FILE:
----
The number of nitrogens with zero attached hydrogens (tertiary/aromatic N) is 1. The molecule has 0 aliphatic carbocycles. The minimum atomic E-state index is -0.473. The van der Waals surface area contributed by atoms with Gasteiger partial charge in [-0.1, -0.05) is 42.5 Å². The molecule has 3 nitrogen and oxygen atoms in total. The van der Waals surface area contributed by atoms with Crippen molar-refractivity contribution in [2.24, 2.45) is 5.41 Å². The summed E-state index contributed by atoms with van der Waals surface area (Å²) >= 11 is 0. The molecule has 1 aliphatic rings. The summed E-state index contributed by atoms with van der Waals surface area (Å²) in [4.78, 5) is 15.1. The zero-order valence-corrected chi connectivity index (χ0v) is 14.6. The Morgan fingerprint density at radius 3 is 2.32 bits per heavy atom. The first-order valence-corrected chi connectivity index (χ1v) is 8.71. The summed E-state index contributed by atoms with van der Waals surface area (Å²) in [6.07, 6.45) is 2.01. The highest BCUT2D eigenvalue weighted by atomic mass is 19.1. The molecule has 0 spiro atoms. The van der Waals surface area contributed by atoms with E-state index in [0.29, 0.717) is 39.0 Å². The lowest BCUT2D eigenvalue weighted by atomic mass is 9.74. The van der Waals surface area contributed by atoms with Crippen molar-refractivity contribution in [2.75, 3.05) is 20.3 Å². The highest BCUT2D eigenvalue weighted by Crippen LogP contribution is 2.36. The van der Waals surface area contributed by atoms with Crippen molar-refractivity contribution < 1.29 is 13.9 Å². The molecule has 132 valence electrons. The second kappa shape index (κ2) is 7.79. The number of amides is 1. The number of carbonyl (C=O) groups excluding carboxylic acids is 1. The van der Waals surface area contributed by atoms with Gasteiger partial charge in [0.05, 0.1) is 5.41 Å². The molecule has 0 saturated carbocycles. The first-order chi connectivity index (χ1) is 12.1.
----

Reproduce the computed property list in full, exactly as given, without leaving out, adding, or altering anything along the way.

The number of nitrogens with zero attached hydrogens (tertiary/aromatic N) is 1. The molecule has 0 aliphatic carbocycles. The minimum atomic E-state index is -0.473. The van der Waals surface area contributed by atoms with Gasteiger partial charge in [-0.1, -0.05) is 42.5 Å². The molecule has 3 nitrogen and oxygen atoms in total. The van der Waals surface area contributed by atoms with Crippen molar-refractivity contribution in [2.24, 2.45) is 5.41 Å². The summed E-state index contributed by atoms with van der Waals surface area (Å²) >= 11 is 0. The molecule has 1 aliphatic rings. The summed E-state index contributed by atoms with van der Waals surface area (Å²) in [4.78, 5) is 15.1. The zero-order valence-corrected chi connectivity index (χ0v) is 14.6. The Morgan fingerprint density at radius 3 is 2.32 bits per heavy atom. The first-order valence-corrected chi connectivity index (χ1v) is 8.71. The summed E-state index contributed by atoms with van der Waals surface area (Å²) in [6.07, 6.45) is 2.01. The highest BCUT2D eigenvalue weighted by atomic mass is 19.1. The molecule has 0 spiro atoms. The van der Waals surface area contributed by atoms with E-state index in [0.29, 0.717) is 39.0 Å². The lowest BCUT2D eigenvalue weighted by atomic mass is 9.74. The van der Waals surface area contributed by atoms with Crippen molar-refractivity contribution in [2.75, 3.05) is 20.3 Å². The highest BCUT2D eigenvalue weighted by Crippen LogP contribution is 2.36. The van der Waals surface area contributed by atoms with Crippen molar-refractivity contribution < 1.29 is 13.9 Å². The molecule has 132 valence electrons. The second kappa shape index (κ2) is 7.79. The number of amides is 1. The number of carbonyl (C=O) groups excluding carboxylic acids is 1. The van der Waals surface area contributed by atoms with Gasteiger partial charge in [0.05, 0.1) is 5.41 Å². The molecule has 0 saturated carbocycles. The first-order chi connectivity index (χ1) is 12.1.